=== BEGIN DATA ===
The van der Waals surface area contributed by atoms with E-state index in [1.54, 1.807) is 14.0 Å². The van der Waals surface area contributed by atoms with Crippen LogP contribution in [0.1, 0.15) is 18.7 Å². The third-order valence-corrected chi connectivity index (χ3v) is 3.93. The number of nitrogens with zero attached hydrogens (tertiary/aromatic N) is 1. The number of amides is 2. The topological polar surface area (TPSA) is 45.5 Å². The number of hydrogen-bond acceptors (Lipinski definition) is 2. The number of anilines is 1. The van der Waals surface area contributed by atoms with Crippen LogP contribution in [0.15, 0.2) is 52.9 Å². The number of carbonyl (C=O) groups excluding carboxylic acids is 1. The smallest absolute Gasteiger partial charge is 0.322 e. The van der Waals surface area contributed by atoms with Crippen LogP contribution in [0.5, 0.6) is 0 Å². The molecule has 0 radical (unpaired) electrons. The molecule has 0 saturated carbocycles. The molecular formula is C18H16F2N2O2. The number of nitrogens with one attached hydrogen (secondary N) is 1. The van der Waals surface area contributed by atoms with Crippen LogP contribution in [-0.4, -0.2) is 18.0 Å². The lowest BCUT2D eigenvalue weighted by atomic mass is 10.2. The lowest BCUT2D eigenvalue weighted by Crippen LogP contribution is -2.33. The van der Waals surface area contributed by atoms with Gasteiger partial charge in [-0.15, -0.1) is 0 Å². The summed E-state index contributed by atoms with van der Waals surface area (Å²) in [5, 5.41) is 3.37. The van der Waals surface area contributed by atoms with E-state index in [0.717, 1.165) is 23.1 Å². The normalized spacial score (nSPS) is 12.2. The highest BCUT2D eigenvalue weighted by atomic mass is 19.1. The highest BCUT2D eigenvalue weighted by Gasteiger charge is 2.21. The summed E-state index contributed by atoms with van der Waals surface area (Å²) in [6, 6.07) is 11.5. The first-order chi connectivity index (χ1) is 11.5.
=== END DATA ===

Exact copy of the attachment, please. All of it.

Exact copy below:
The van der Waals surface area contributed by atoms with E-state index in [1.54, 1.807) is 14.0 Å². The van der Waals surface area contributed by atoms with Crippen LogP contribution in [0.1, 0.15) is 18.7 Å². The third-order valence-corrected chi connectivity index (χ3v) is 3.93. The number of nitrogens with zero attached hydrogens (tertiary/aromatic N) is 1. The number of amides is 2. The topological polar surface area (TPSA) is 45.5 Å². The number of hydrogen-bond acceptors (Lipinski definition) is 2. The number of anilines is 1. The van der Waals surface area contributed by atoms with Crippen LogP contribution in [0.15, 0.2) is 52.9 Å². The number of carbonyl (C=O) groups excluding carboxylic acids is 1. The smallest absolute Gasteiger partial charge is 0.322 e. The van der Waals surface area contributed by atoms with Crippen LogP contribution in [0.5, 0.6) is 0 Å². The molecule has 0 radical (unpaired) electrons. The molecule has 0 saturated carbocycles. The molecular formula is C18H16F2N2O2. The number of nitrogens with one attached hydrogen (secondary N) is 1. The van der Waals surface area contributed by atoms with Crippen LogP contribution in [-0.4, -0.2) is 18.0 Å². The lowest BCUT2D eigenvalue weighted by atomic mass is 10.2. The lowest BCUT2D eigenvalue weighted by Crippen LogP contribution is -2.33. The van der Waals surface area contributed by atoms with Gasteiger partial charge in [-0.15, -0.1) is 0 Å². The summed E-state index contributed by atoms with van der Waals surface area (Å²) in [5, 5.41) is 3.37. The van der Waals surface area contributed by atoms with E-state index in [0.717, 1.165) is 23.1 Å². The normalized spacial score (nSPS) is 12.2. The highest BCUT2D eigenvalue weighted by atomic mass is 19.1. The highest BCUT2D eigenvalue weighted by Gasteiger charge is 2.21. The summed E-state index contributed by atoms with van der Waals surface area (Å²) in [6, 6.07) is 11.5. The first-order chi connectivity index (χ1) is 11.5.